William Thorson, along with his compatriot twenty three year old Tobias Persson, made quite a bit of early noise. He challenged John Phan early, on Hand 25, and forced the veteran to lay down his hand to take the chip lead. Both Thorson and Persson wore hats emblazoned with the logo of Martinspoker.com, the online poker site of reigning World Poker Tour Champion Martin de Knijff. De Knijff was close at hand on the rail with several other members of what I learned was a ten player contingent from Sweden (nine men, one woman) who were there to play in the WPT event. "They are both excellent players," Martin remarked after I commented on the cool composure and excellent play of the two young guns. I suggest you remember their names; we should be hearing from them again.
On Hand 28, it was time for another casualty for the event. Bill Henson had been slowly working his way up and decided to move his 97,000 chip stack into the center. David Cai went into the tank to consider his options (something that happened at the entire table throughout the evening) before making the call with A-K. It was not what Bill wanted to see when he turned up his A-Q. A board of rags came, and Henson went out the door in seventh place.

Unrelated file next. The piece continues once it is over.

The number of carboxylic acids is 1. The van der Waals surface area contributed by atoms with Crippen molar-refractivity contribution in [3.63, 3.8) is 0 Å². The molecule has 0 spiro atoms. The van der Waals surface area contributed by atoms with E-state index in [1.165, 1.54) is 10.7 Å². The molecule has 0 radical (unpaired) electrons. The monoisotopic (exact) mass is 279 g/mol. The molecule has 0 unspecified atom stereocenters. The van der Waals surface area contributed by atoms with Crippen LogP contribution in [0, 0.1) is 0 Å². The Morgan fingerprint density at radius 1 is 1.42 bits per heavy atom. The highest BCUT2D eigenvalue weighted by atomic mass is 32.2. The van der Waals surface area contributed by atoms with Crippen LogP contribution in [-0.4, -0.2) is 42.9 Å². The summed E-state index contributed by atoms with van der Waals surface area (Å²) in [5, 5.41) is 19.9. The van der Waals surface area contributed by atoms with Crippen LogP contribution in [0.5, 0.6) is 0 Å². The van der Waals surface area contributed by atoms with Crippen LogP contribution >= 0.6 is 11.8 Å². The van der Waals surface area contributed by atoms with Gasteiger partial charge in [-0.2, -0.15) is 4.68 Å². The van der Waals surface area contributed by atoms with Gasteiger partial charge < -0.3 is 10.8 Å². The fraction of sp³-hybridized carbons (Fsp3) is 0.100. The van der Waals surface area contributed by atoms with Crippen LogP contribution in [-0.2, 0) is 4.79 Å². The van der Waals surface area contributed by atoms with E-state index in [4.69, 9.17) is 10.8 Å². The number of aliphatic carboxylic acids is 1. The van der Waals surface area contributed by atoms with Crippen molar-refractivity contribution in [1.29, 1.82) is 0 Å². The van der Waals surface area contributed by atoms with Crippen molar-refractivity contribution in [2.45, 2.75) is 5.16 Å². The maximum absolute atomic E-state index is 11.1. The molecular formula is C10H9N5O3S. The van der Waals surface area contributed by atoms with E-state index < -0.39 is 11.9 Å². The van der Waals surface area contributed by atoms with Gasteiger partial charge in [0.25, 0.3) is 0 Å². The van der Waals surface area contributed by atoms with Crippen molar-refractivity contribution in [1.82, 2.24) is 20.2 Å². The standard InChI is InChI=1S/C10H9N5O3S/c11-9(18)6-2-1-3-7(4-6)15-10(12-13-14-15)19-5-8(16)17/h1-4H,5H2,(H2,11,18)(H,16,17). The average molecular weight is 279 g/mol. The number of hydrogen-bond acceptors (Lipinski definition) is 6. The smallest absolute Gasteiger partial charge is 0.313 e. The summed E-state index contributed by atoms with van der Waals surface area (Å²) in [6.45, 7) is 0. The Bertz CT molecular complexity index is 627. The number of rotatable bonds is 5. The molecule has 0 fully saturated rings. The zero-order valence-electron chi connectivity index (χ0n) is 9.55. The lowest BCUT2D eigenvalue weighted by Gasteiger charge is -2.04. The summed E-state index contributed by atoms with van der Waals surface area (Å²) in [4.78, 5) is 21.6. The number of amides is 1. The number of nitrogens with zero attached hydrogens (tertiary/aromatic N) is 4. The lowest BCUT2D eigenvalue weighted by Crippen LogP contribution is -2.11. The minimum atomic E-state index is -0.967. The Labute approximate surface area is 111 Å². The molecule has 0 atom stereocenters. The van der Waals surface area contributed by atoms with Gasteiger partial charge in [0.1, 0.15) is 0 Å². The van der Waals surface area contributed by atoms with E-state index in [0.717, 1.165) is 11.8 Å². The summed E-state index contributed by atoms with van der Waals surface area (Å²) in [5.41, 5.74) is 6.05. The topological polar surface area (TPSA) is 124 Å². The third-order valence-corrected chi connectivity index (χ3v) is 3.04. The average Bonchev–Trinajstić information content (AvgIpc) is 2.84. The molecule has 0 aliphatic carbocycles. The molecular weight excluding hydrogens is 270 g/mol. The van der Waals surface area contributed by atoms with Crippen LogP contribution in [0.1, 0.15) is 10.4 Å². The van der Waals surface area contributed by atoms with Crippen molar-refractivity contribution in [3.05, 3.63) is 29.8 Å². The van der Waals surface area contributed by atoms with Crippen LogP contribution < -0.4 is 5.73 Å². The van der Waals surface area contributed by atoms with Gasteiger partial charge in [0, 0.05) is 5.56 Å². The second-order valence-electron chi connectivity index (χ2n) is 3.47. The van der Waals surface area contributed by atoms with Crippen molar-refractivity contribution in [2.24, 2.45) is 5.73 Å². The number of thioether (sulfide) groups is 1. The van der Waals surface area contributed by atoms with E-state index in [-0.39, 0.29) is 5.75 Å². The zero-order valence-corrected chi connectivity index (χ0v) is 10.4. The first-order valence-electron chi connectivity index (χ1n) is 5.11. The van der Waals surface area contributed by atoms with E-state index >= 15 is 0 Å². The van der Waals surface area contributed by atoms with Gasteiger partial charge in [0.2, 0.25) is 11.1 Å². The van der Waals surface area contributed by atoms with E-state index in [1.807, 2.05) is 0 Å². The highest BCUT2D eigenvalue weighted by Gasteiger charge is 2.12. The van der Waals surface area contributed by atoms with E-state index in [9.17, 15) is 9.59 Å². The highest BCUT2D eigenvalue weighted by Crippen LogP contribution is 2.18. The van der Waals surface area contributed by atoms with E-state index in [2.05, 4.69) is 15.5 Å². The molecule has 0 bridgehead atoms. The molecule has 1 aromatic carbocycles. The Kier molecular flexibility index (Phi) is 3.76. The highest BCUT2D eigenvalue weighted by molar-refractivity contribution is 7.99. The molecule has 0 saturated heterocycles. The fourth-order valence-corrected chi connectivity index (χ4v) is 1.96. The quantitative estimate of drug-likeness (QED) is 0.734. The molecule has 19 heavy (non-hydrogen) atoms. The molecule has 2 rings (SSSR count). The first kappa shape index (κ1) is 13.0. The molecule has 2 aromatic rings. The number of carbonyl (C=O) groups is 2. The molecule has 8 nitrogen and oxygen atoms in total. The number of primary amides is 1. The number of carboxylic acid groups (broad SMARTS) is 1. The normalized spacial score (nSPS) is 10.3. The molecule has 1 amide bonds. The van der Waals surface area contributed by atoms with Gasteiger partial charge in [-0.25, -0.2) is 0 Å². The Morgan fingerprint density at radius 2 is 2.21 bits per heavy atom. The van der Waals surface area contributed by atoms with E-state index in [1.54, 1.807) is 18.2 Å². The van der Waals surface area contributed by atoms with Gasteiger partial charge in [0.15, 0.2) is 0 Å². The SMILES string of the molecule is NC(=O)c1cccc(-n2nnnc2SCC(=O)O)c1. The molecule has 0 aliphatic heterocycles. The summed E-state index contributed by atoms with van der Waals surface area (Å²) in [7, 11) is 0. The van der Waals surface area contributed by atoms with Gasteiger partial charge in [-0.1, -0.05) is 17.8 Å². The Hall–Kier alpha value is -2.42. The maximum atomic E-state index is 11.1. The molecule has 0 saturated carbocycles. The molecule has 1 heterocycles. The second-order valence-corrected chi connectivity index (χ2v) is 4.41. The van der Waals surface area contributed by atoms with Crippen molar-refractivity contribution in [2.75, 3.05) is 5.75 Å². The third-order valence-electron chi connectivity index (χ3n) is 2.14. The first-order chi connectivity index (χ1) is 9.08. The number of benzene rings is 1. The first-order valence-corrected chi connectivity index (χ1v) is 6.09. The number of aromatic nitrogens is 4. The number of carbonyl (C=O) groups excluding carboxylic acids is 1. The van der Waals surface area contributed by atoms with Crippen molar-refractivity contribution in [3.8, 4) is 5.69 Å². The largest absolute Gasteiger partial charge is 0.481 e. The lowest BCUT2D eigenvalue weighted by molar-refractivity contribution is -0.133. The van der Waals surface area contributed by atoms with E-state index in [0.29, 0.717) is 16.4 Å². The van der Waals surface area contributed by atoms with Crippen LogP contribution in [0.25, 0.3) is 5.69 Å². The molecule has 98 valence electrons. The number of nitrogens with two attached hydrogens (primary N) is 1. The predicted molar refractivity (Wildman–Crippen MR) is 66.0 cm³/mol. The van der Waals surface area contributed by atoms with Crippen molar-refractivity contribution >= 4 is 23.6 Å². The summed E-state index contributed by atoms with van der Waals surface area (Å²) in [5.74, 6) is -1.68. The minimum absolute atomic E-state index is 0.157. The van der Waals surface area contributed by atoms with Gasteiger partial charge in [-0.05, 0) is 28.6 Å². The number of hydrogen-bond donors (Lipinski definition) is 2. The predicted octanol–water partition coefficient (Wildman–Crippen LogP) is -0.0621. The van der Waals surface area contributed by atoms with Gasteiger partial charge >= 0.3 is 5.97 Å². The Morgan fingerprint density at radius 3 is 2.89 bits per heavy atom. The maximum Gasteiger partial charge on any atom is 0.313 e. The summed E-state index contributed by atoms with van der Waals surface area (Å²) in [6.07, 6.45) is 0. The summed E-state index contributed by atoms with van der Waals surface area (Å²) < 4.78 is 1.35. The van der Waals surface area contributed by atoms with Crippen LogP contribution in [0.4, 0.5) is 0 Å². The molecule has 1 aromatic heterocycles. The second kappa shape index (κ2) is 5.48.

Just before we entered the first break, Chris Bell decided it was time to play. He limped in on the small blind to take the flop with Persson and, after the flop came 8-5-8, called Persson's 15,000 chip bet. The turn came with a six and Chris went all in. Tobias quickly called him and turned up a pair of nines. Chris turned over an open end straight draw with his Q-7. The river Ace spelled the end for Bell and he was out in sixth place.
That was the last time we would see that for almost two hours. Play was excellent, albeit definitely on the slow side. There were only approximately 20 hands played per hour and the clock was called on one player or another around a dozen times. John Phan was one of the most deliberate players, but everyone had the clock counting on them at one time or another. There were, however, more turns in the game than a Formula One racetrack, with no one definitively capturing the chip lead throughout the tournament, which was the cause of the methodical and intelligent play.